Flipping through the slide deck accompanying a hastily-arranged press conference this morning to talk up AT&T's planned acquisition of T-Mobile USA, it's now clear that the company is interested in augmenting its 700MHz LTE spectrum with T-Mobile's 1700MHz AWS airwaves -- a move that it says would help it deploy LTE to 95 percent of the American population. AWS is currently used by T-Mobile for its 3G services, but running LTE there isn't without precedent -- that's where MetroPCS is already set up, so there's some potential for consumer hardware and infrastructure synergy there. For T-Mobile customers, that means that the repurposed AWS spectrum will eventually leave them without 1700MHz HSPA+, rendering the carrier's current line of 3G / 4G phones stuck on 2G; AT&T's recognizing that there'll be an equipment swap required eventually, but that's not really a concern for at least a year (assuming the deal goes through).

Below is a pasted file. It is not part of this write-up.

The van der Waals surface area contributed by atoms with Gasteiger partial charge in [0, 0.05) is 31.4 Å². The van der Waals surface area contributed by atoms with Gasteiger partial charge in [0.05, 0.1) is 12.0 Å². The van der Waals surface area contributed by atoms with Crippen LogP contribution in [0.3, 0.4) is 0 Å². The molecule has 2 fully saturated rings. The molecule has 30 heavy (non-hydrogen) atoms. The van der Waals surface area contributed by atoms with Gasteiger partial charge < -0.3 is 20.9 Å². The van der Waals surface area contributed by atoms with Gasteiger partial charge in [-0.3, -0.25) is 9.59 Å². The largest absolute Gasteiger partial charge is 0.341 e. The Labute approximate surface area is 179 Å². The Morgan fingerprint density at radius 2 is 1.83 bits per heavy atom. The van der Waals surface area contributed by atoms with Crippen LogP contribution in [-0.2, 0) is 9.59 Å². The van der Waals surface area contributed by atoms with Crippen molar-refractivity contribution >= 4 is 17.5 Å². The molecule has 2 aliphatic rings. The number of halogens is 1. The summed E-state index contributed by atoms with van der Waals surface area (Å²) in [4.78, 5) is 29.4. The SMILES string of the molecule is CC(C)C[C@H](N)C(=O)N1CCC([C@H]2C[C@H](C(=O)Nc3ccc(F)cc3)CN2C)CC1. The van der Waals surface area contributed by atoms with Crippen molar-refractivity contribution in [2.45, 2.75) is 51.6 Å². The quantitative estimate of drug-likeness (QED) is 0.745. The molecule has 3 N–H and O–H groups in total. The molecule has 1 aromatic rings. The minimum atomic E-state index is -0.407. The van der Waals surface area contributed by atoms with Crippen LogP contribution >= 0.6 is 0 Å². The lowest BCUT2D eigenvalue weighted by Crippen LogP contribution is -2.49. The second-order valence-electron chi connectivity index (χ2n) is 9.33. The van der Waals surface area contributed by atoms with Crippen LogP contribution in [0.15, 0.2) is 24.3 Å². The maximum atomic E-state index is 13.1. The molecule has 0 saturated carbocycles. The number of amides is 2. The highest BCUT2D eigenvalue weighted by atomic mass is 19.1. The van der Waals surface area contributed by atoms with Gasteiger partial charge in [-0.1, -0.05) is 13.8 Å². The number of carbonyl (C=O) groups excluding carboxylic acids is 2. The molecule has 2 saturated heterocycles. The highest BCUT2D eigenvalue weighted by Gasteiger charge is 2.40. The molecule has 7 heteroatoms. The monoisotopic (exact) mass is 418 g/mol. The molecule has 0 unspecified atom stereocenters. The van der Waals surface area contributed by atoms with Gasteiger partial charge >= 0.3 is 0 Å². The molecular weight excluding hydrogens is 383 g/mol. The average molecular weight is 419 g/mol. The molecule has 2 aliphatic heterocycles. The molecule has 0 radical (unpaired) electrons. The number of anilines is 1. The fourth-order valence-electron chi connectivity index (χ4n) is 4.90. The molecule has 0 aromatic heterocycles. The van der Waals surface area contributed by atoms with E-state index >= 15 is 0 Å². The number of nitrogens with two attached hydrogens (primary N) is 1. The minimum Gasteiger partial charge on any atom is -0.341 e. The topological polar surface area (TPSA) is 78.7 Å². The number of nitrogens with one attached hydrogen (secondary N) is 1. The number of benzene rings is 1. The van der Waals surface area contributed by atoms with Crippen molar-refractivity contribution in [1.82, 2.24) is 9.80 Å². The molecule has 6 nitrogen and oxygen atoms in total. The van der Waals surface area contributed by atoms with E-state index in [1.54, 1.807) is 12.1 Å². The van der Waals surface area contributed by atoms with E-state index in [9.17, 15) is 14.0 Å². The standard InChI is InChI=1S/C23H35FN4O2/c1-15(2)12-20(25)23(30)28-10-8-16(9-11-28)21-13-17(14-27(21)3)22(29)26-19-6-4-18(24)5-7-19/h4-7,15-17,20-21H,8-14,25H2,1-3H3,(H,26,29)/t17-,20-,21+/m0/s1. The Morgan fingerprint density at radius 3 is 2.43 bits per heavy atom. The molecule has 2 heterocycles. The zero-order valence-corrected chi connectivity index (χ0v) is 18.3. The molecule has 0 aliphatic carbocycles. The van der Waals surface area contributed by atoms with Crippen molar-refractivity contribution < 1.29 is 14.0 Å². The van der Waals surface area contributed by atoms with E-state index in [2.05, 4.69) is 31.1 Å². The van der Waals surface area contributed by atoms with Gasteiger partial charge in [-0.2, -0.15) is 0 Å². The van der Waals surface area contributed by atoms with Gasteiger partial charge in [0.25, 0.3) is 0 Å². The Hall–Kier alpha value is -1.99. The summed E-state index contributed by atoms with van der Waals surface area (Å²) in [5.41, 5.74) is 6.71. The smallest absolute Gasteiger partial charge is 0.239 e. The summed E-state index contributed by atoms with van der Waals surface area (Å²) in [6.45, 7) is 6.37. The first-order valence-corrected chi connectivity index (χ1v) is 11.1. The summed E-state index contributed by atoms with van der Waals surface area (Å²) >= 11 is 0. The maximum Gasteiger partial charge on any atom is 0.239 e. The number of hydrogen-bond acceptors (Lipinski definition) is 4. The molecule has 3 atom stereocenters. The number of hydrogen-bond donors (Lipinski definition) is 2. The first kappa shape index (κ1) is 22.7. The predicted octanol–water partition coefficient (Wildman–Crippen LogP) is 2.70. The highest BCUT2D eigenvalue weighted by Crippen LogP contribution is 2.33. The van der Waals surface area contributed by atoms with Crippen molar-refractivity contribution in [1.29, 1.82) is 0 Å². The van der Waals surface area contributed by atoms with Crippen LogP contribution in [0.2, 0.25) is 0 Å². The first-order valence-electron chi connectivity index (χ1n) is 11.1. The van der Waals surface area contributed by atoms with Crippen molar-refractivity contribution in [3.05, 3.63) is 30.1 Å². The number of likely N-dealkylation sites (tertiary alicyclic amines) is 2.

AT&T CEO Randall Stephenson has said that the purchase would help the FCC achieve the National Broadband Plan's goal of ubiquitous (read: rural) broadband availability -- clearly a nudge at the feds to push approval in the right direction. General counsel Wayne Watts says they've "studied the law, studied the facts" and believe that the transaction can and should go through -- but be that as it may, they're still anticipating "focused divestitures," probably not unlike the markets Verizon had to flip in order to win approval of its Alltel buy.
Confirmed: AT&T wants to use T-Mobile's AWS spectrum for LTE buildout
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